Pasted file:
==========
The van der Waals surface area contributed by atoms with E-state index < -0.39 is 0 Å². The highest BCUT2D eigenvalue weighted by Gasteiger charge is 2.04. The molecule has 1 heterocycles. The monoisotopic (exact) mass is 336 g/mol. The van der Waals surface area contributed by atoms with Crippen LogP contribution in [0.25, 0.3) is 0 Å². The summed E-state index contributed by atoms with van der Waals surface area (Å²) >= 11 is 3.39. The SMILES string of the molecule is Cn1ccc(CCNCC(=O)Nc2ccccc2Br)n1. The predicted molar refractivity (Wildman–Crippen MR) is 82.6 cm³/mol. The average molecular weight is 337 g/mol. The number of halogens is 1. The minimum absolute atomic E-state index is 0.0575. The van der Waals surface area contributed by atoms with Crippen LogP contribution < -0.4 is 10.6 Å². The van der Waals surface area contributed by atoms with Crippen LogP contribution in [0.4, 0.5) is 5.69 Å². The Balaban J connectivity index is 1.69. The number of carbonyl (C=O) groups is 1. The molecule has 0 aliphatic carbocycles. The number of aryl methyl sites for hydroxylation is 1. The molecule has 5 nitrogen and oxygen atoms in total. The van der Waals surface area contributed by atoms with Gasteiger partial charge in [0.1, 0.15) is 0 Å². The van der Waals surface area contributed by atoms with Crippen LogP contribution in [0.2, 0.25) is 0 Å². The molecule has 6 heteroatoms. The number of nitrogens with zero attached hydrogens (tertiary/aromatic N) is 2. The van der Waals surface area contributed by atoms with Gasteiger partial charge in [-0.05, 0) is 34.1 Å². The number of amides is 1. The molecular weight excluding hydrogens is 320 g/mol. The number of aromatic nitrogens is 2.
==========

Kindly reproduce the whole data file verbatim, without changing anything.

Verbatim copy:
The van der Waals surface area contributed by atoms with E-state index < -0.39 is 0 Å². The highest BCUT2D eigenvalue weighted by Gasteiger charge is 2.04. The molecule has 1 heterocycles. The monoisotopic (exact) mass is 336 g/mol. The van der Waals surface area contributed by atoms with Crippen LogP contribution in [0.25, 0.3) is 0 Å². The summed E-state index contributed by atoms with van der Waals surface area (Å²) >= 11 is 3.39. The SMILES string of the molecule is Cn1ccc(CCNCC(=O)Nc2ccccc2Br)n1. The predicted molar refractivity (Wildman–Crippen MR) is 82.6 cm³/mol. The average molecular weight is 337 g/mol. The number of halogens is 1. The minimum absolute atomic E-state index is 0.0575. The van der Waals surface area contributed by atoms with Crippen LogP contribution < -0.4 is 10.6 Å². The van der Waals surface area contributed by atoms with Crippen LogP contribution in [0.4, 0.5) is 5.69 Å². The Balaban J connectivity index is 1.69. The number of carbonyl (C=O) groups is 1. The molecule has 0 aliphatic carbocycles. The number of aryl methyl sites for hydroxylation is 1. The molecule has 5 nitrogen and oxygen atoms in total. The van der Waals surface area contributed by atoms with Gasteiger partial charge in [0.1, 0.15) is 0 Å². The van der Waals surface area contributed by atoms with Crippen LogP contribution in [0.2, 0.25) is 0 Å². The molecule has 6 heteroatoms. The number of nitrogens with zero attached hydrogens (tertiary/aromatic N) is 2. The van der Waals surface area contributed by atoms with Gasteiger partial charge in [-0.05, 0) is 34.1 Å². The number of amides is 1. The molecular weight excluding hydrogens is 320 g/mol. The number of aromatic nitrogens is 2.